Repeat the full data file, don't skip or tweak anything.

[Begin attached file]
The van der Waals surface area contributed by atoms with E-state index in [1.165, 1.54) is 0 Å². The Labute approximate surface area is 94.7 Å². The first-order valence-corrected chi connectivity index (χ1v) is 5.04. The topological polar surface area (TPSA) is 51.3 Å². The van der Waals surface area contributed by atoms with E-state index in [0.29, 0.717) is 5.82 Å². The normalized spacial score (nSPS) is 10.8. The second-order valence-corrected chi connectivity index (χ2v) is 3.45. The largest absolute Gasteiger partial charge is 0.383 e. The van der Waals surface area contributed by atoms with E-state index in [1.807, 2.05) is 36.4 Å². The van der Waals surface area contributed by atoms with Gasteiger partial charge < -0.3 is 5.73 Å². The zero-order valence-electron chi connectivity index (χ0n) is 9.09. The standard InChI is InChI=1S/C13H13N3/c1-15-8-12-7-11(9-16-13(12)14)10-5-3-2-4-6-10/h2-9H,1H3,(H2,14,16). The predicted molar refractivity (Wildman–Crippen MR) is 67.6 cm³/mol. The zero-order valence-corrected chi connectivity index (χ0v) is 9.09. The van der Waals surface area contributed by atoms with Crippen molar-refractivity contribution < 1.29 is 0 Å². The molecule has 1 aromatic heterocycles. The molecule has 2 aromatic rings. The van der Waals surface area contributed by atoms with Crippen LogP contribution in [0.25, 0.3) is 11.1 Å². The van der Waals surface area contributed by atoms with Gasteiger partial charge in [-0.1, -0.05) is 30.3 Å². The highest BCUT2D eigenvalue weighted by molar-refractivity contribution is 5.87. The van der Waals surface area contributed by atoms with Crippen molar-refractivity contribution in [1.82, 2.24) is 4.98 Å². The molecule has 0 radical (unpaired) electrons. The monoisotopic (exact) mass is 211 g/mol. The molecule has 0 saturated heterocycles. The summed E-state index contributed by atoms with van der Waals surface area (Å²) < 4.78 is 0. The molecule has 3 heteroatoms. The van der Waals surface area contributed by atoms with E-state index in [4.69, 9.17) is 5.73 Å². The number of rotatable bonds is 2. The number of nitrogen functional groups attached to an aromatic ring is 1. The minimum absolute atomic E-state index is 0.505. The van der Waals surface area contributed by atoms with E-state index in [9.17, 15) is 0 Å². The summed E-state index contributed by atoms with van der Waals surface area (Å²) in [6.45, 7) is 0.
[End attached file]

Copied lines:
The van der Waals surface area contributed by atoms with E-state index in [1.165, 1.54) is 0 Å². The Labute approximate surface area is 94.7 Å². The first-order valence-corrected chi connectivity index (χ1v) is 5.04. The topological polar surface area (TPSA) is 51.3 Å². The van der Waals surface area contributed by atoms with E-state index in [0.29, 0.717) is 5.82 Å². The normalized spacial score (nSPS) is 10.8. The second-order valence-corrected chi connectivity index (χ2v) is 3.45. The largest absolute Gasteiger partial charge is 0.383 e. The van der Waals surface area contributed by atoms with E-state index in [1.807, 2.05) is 36.4 Å². The van der Waals surface area contributed by atoms with Gasteiger partial charge < -0.3 is 5.73 Å². The zero-order valence-electron chi connectivity index (χ0n) is 9.09. The standard InChI is InChI=1S/C13H13N3/c1-15-8-12-7-11(9-16-13(12)14)10-5-3-2-4-6-10/h2-9H,1H3,(H2,14,16). The predicted molar refractivity (Wildman–Crippen MR) is 67.6 cm³/mol. The zero-order valence-corrected chi connectivity index (χ0v) is 9.09. The van der Waals surface area contributed by atoms with Crippen molar-refractivity contribution < 1.29 is 0 Å². The molecule has 1 aromatic heterocycles. The molecule has 2 aromatic rings. The van der Waals surface area contributed by atoms with Crippen LogP contribution in [0.25, 0.3) is 11.1 Å². The van der Waals surface area contributed by atoms with Gasteiger partial charge in [-0.1, -0.05) is 30.3 Å². The highest BCUT2D eigenvalue weighted by molar-refractivity contribution is 5.87. The van der Waals surface area contributed by atoms with Crippen molar-refractivity contribution in [1.82, 2.24) is 4.98 Å². The molecule has 0 radical (unpaired) electrons. The monoisotopic (exact) mass is 211 g/mol. The molecule has 0 saturated heterocycles. The summed E-state index contributed by atoms with van der Waals surface area (Å²) < 4.78 is 0. The molecule has 3 heteroatoms. The van der Waals surface area contributed by atoms with E-state index in [4.69, 9.17) is 5.73 Å². The number of rotatable bonds is 2. The number of nitrogen functional groups attached to an aromatic ring is 1. The minimum absolute atomic E-state index is 0.505. The van der Waals surface area contributed by atoms with E-state index in [9.17, 15) is 0 Å². The summed E-state index contributed by atoms with van der Waals surface area (Å²) in [6.45, 7) is 0.